How to Find Great Lesson Ideas: Don’t Use Pinterest!

Pinterest used to be my go-to app to find great lesson ideas. Now, not so much. Don’t get me wrong, there are some great lessons pinned there. But when I’m looking to do something innovative, then I’m in the market for FREE. And I used to find that on Pinterest. But, it seems, the days of people pinning helpful websites out of the goodness of their heart are gone. At least this is my experience in the education space. Now, I see Pinterest as platform to advertise crafty projects, some of which are not easy on the budget.

In the last few years, when I have plugged in keywords for a lesson idea, clicked ‘search’ and eagerly awaited the app to assemble all the search optimized pins, I would be hopeful I could find a quick solution. Eventually I found that I was giving up my searches after the top 5 pins would all direct me to Teachers Pay Teachers.

For the record, I think Teachers Pay Teachers is a great space for what it does, but I want to go there on my own terms. Not be redirected through Pinterest.

So, if Pinterest is out, what should we do instead? Fortunately, I have hack to share with you.

Instead of Pinterest, use ‘Google Image Search.’

That’s the trick! If you’re wondering how that’s better than searching from Google’s front page, here are two reasons an image search is superior.

1. Google Images takes the guess work out of links. Sometimes when I have used the usual Google web search, I’ll click a link that looks like it will lead to the sort of lesson I am looking for, maybe something for a novel I am reading with students. But instead of finding lesson ideas, I will get a site crowded with ads and some basic information about the theme of the book.

When I use a Google Image search, I get a preview of what I will see when I click over to the website. Instead of wondering what’s on the other side, I get a peak at the content. It makes the question “to click or not to click” much easier to answer. I eliminate choices faster and find more rewarding content quicker.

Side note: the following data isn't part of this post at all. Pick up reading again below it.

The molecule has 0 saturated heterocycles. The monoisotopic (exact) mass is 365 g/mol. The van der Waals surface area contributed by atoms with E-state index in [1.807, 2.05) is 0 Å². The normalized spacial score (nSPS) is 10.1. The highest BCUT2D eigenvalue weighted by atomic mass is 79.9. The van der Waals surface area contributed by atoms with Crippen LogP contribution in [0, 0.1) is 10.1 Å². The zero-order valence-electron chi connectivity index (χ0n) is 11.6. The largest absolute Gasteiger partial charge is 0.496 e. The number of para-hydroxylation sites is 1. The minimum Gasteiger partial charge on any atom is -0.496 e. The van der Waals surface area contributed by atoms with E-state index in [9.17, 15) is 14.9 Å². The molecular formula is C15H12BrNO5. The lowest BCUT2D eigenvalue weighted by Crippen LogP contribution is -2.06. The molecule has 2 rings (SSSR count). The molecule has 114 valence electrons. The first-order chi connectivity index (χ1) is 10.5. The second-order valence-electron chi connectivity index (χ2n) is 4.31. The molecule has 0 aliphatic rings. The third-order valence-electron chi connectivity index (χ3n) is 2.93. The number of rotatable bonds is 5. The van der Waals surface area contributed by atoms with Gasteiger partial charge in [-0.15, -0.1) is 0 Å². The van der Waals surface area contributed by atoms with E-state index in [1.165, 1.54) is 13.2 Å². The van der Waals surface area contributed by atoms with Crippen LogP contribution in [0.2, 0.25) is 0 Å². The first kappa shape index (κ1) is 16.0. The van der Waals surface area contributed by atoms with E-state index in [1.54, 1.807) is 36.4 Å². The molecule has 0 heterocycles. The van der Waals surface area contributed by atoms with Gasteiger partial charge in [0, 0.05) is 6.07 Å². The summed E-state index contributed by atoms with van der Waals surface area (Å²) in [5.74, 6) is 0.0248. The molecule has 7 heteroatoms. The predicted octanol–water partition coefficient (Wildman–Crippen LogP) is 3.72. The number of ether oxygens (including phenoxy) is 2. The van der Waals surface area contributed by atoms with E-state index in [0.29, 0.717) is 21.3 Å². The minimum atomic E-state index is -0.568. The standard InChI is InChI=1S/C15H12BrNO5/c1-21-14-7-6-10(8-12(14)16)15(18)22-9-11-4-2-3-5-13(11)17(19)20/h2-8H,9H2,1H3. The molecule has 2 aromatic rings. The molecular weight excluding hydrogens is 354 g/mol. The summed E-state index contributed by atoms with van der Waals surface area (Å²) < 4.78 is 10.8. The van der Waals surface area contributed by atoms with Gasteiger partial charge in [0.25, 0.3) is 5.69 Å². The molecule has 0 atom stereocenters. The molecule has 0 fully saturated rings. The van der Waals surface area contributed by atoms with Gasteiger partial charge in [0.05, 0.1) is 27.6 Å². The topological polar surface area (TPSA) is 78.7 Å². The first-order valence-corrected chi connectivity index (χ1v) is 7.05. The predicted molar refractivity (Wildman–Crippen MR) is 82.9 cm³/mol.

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2. It’s much easier to find lessons in action. When I click on a preview of a handout, sometimes the lesson is good and sometimes it’s not. Most of those instances where I am clicking on the image of a paper exercise, I will get the document, but no information about how to use it. No scope and sequence.

But when I come across picture previews of handouts that are filled out by students and marked up by the teacher, I know I am hitting pay dirt. A picture of a teacher instructing students that was taken from a cell phone? Click it! You’re probably going to land on a teacher’s blog, one who got really excited about a lesson she taught and wants everyone to know about it. Those are exactly the sites I’m looking for!

A rule of thumb here: the cruder the picture quality, the better. If the photo looks like it was taken by a professional photographer, it probably was. That means the picture was staged and you’re most likely looking at a website that is trying to sell you something. Avoid the pretty pictures!

Keep this hack in mind as we enter the back-to-school season. There is plenty of great, free content out there waiting on teacher blogs. They are excited about what they are doing in their classrooms and want to give away their great ideas to you, the innovative and clever teacher who is always looking for a new material. And if you happen to find some good sites, leave comments saying thanks because they made your job a little easier.

What tips do you have for teachers searching the web looking for lessons? What are the sites you frequent? Please comment below!

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